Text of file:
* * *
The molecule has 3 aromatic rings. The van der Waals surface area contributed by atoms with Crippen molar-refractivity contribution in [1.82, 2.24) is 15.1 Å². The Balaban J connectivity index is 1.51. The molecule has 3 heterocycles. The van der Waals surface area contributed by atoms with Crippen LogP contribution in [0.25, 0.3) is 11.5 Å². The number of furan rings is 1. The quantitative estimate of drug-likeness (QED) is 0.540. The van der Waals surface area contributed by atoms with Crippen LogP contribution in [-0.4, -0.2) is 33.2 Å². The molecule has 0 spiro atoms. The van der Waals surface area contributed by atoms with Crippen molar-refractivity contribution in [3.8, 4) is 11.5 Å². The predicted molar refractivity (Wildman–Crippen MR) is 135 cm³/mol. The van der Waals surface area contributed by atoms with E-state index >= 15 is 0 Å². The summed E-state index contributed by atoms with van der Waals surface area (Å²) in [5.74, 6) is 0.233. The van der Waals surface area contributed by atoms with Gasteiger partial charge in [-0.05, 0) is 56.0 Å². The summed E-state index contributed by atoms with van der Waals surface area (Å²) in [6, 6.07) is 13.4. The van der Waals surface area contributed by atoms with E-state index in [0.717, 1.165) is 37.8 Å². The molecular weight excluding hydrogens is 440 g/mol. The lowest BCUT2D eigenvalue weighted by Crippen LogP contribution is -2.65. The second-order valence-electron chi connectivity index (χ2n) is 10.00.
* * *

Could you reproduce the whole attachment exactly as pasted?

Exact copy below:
The molecule has 3 aromatic rings. The van der Waals surface area contributed by atoms with Crippen molar-refractivity contribution in [1.82, 2.24) is 15.1 Å². The Balaban J connectivity index is 1.51. The molecule has 3 heterocycles. The van der Waals surface area contributed by atoms with Crippen LogP contribution in [0.25, 0.3) is 11.5 Å². The number of furan rings is 1. The quantitative estimate of drug-likeness (QED) is 0.540. The van der Waals surface area contributed by atoms with Crippen LogP contribution in [-0.4, -0.2) is 33.2 Å². The molecule has 0 spiro atoms. The van der Waals surface area contributed by atoms with Crippen molar-refractivity contribution in [3.8, 4) is 11.5 Å². The predicted molar refractivity (Wildman–Crippen MR) is 135 cm³/mol. The van der Waals surface area contributed by atoms with E-state index >= 15 is 0 Å². The summed E-state index contributed by atoms with van der Waals surface area (Å²) in [5.74, 6) is 0.233. The van der Waals surface area contributed by atoms with Gasteiger partial charge in [-0.05, 0) is 56.0 Å². The summed E-state index contributed by atoms with van der Waals surface area (Å²) in [6, 6.07) is 13.4. The van der Waals surface area contributed by atoms with E-state index in [0.717, 1.165) is 37.8 Å². The molecular weight excluding hydrogens is 440 g/mol. The lowest BCUT2D eigenvalue weighted by Crippen LogP contribution is -2.65. The second-order valence-electron chi connectivity index (χ2n) is 10.00.